As a result of the budget process, the proposed budget projects revenue of $755,575 with expenses matching dollar-for-dollar (a summary of revenue and expenses associated with the Goals of the project are shown at the end of this document. The full budget organized by our Chart of Accounts is also available).

Based on this balanced budget, we project that our end-of-year assets will total $329,886.

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The Joomla! Extensions Directory Team is please to announce that the Terms of Service has been updated and will take effect February 1, 2014.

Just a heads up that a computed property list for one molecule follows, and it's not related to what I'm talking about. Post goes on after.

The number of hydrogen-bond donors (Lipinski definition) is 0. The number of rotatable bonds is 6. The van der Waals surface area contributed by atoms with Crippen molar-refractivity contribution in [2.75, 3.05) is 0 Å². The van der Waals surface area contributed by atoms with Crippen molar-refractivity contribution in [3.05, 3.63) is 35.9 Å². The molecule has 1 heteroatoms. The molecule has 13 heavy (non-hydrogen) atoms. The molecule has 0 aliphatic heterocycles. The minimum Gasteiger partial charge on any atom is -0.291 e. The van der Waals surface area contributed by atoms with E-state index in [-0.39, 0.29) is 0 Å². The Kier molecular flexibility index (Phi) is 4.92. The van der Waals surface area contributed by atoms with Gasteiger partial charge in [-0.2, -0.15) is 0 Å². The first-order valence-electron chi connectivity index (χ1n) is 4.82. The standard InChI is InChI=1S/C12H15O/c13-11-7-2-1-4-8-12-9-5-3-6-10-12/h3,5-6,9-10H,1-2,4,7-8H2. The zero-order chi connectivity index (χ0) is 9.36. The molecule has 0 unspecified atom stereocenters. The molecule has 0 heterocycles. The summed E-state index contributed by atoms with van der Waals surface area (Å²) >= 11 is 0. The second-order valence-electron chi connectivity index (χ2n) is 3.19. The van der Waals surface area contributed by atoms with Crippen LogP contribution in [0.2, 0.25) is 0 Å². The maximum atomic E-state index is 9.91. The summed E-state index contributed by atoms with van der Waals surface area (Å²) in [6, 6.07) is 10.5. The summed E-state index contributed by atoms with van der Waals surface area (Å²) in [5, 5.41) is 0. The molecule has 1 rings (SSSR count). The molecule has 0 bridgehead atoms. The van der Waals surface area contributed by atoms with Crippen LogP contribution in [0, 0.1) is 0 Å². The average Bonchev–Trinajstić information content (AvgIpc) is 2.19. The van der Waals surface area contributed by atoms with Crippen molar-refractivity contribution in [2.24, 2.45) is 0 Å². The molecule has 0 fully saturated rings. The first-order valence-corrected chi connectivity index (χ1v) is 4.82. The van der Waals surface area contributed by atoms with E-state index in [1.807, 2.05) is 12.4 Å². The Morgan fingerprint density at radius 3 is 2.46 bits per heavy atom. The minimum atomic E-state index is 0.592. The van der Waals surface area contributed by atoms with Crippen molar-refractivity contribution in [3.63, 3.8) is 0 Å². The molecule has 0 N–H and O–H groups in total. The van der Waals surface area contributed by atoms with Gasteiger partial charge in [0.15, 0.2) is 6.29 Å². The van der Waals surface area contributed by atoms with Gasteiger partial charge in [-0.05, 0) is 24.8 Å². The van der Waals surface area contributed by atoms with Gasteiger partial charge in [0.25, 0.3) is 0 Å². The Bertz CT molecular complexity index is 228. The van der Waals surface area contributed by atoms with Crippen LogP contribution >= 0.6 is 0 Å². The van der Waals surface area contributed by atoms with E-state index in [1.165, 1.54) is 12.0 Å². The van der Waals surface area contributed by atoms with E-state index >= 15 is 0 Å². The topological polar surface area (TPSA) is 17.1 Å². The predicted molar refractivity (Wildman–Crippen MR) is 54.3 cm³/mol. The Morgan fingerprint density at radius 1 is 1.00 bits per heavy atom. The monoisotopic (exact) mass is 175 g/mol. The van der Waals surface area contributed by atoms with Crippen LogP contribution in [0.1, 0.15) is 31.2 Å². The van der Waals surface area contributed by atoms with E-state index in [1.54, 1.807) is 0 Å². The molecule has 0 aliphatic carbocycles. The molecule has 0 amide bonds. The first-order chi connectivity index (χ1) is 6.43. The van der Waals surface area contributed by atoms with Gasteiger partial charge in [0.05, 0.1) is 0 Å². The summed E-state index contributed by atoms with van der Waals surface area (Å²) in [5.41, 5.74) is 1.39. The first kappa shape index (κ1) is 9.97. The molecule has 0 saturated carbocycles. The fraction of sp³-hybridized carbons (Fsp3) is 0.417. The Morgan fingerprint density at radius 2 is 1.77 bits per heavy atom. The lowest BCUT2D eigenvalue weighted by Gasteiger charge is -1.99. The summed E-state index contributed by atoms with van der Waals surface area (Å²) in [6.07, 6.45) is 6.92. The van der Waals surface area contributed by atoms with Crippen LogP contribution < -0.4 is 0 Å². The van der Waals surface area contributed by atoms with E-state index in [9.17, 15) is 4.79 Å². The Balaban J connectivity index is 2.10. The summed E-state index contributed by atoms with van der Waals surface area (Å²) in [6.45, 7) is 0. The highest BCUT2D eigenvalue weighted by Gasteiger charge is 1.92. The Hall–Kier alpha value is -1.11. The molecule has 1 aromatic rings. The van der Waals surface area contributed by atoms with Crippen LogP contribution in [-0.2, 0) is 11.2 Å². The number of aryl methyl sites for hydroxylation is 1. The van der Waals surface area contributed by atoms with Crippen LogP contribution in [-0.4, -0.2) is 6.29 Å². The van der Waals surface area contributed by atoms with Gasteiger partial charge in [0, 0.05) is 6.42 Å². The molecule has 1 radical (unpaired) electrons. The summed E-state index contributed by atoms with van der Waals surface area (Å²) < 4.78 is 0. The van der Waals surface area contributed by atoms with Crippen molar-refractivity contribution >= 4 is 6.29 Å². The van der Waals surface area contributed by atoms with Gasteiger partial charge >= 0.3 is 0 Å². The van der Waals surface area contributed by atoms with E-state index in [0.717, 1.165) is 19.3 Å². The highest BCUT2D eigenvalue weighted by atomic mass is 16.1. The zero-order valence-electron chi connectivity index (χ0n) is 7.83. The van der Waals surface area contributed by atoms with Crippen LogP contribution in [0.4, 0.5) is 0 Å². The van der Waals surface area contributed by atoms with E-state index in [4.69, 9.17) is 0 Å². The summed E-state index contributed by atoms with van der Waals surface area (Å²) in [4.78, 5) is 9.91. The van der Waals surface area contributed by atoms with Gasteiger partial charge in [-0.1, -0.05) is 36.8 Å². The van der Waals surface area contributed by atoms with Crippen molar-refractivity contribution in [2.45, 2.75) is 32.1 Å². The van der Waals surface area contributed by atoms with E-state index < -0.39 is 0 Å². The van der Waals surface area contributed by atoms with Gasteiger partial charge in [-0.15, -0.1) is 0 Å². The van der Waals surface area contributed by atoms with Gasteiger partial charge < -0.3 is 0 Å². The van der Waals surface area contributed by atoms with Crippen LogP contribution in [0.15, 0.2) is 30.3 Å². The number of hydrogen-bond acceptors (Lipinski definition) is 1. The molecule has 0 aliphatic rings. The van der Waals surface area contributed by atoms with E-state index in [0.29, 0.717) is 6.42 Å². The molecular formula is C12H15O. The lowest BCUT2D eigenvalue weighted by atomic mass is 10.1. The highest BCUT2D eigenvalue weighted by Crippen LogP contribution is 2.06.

Summary of Changes

We will be removing Translations and Tools that do not use the Joomla installer (excluding extension specific extensions).

We've integrated the JED Submission Checklists.

We have changed the distribution models from "Commercial" and "Non-Commercial" to "Free" and "Paid".

Changing distribution models in either direction will result in the loss of reviews/votes.

Extensions that require any form of payment, trade or connect to a commercial service that requires a payment to function will need to be listed as "Paid".

We're adding a Dispute Resolution process, which will be completed by the end of Q1 2014.

Future ToS updates will be announced 30 days prior to implementing changes.

We've removed the requirement of using specific text when requesting reviews.


To see how this change applies to you be sure to read the entire Terms of Service. You can comment and ask questions about these changes in this forum thread.